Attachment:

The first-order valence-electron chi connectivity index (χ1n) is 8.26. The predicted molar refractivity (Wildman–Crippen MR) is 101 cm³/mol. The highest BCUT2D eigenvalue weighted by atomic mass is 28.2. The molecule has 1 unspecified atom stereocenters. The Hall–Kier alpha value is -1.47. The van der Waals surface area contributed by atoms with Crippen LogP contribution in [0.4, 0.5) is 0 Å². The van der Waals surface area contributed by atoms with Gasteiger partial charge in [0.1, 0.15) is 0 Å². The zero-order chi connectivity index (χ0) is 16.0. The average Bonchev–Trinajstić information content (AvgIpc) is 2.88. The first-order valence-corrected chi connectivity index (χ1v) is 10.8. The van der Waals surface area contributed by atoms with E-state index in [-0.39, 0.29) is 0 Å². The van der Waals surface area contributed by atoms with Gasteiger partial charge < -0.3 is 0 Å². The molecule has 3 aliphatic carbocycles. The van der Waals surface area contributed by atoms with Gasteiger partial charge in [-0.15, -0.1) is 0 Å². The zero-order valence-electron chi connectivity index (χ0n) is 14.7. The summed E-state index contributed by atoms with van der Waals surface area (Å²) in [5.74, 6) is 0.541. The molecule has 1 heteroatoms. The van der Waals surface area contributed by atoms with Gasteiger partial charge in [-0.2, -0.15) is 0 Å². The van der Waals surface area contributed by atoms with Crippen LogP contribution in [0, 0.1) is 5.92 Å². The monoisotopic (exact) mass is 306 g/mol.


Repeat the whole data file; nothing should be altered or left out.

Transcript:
The first-order valence-electron chi connectivity index (χ1n) is 8.26. The predicted molar refractivity (Wildman–Crippen MR) is 101 cm³/mol. The highest BCUT2D eigenvalue weighted by atomic mass is 28.2. The molecule has 1 unspecified atom stereocenters. The Hall–Kier alpha value is -1.47. The van der Waals surface area contributed by atoms with Crippen LogP contribution in [0.4, 0.5) is 0 Å². The van der Waals surface area contributed by atoms with Gasteiger partial charge in [0.1, 0.15) is 0 Å². The zero-order chi connectivity index (χ0) is 16.0. The average Bonchev–Trinajstić information content (AvgIpc) is 2.88. The first-order valence-corrected chi connectivity index (χ1v) is 10.8. The van der Waals surface area contributed by atoms with E-state index in [-0.39, 0.29) is 0 Å². The van der Waals surface area contributed by atoms with Gasteiger partial charge < -0.3 is 0 Å². The molecule has 3 aliphatic carbocycles. The van der Waals surface area contributed by atoms with Gasteiger partial charge in [-0.15, -0.1) is 0 Å². The zero-order valence-electron chi connectivity index (χ0n) is 14.7. The summed E-state index contributed by atoms with van der Waals surface area (Å²) in [5.74, 6) is 0.541. The molecule has 1 heteroatoms. The van der Waals surface area contributed by atoms with Gasteiger partial charge in [-0.2, -0.15) is 0 Å². The van der Waals surface area contributed by atoms with Crippen LogP contribution in [0, 0.1) is 5.92 Å². The monoisotopic (exact) mass is 306 g/mol.